Beginning in 1999, lending institutions have been legally obligated to cancel a borrower's Private Mortgage Insurance (PMI) at the point his loan balance (for a loan closed after July of '99) reaches less than seventy-eight percent of the price of purchase, but not when the borrower's equity gets to more than twenty-two percent. (Some "higher risk" morgages are excluded.) But you can actually cancel PMI yourself (for mortgages closed past July 1999) once your equity reaches 20 percent, regardless of the original purchase price.
Do your homework
Keep a running total of each principal payment. Also keep track of what other homes are selling for in your neighborhood. If your mortgage is under five years old, it's likely you haven't paid down much principal � it's been mostly interest.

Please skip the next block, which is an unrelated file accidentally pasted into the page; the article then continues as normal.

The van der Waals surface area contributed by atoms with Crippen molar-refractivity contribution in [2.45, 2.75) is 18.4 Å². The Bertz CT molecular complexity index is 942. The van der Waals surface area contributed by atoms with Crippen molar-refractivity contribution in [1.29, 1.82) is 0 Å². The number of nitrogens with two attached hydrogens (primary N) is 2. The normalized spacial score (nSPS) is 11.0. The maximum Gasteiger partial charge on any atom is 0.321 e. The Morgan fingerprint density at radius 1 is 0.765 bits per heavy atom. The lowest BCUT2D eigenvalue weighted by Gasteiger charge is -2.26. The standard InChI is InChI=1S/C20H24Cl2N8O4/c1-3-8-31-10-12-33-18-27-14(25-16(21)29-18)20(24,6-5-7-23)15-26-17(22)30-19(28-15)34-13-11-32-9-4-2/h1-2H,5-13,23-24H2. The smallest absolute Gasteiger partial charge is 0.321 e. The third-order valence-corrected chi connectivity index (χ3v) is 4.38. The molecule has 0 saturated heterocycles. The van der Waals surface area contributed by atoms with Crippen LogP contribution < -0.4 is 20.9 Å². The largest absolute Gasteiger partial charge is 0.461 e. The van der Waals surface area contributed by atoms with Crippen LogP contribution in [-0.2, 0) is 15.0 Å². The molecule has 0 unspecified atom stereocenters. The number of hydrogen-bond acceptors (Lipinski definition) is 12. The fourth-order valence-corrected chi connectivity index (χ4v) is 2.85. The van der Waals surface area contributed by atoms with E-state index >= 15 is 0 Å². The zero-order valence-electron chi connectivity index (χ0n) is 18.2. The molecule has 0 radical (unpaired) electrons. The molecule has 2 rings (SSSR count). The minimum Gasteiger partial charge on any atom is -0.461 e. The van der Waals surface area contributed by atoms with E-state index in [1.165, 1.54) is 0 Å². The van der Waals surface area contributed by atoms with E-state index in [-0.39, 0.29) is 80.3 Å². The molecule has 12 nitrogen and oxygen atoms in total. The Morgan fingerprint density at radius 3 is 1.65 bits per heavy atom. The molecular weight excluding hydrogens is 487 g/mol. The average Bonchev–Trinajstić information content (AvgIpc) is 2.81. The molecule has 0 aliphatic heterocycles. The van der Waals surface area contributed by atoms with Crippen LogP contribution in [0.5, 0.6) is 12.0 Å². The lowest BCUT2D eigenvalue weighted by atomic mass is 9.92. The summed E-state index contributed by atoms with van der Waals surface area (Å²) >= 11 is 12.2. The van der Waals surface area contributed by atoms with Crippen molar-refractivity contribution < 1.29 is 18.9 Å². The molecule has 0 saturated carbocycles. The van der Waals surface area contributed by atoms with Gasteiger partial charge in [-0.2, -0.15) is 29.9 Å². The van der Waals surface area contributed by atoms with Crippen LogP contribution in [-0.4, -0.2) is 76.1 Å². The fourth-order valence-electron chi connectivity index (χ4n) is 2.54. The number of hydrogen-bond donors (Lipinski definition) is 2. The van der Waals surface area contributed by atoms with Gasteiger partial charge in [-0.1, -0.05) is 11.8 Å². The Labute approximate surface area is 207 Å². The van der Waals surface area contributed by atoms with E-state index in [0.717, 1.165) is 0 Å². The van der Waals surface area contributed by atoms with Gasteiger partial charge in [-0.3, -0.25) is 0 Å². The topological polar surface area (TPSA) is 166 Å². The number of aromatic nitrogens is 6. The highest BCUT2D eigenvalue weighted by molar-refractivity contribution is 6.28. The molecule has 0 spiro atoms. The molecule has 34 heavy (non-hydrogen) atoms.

At the point you find you've achieved at least 20 percent equity, you can start the process of canceling your Private Mortgage Insurance. Call your lender to request cancellation of your Private Mortgage Insurance. Your lender will require documentation that your equity is at 20 percent or above. Most lenders require a state certified appraisal documented on the form: URAR-1004 (Uniform Residential Appraisal Report) to verify your home's equity and eligibility for canceling PMI.
Longhorn Mortgage can answer questions about PMI and many others. Call us: 512-302-9410.
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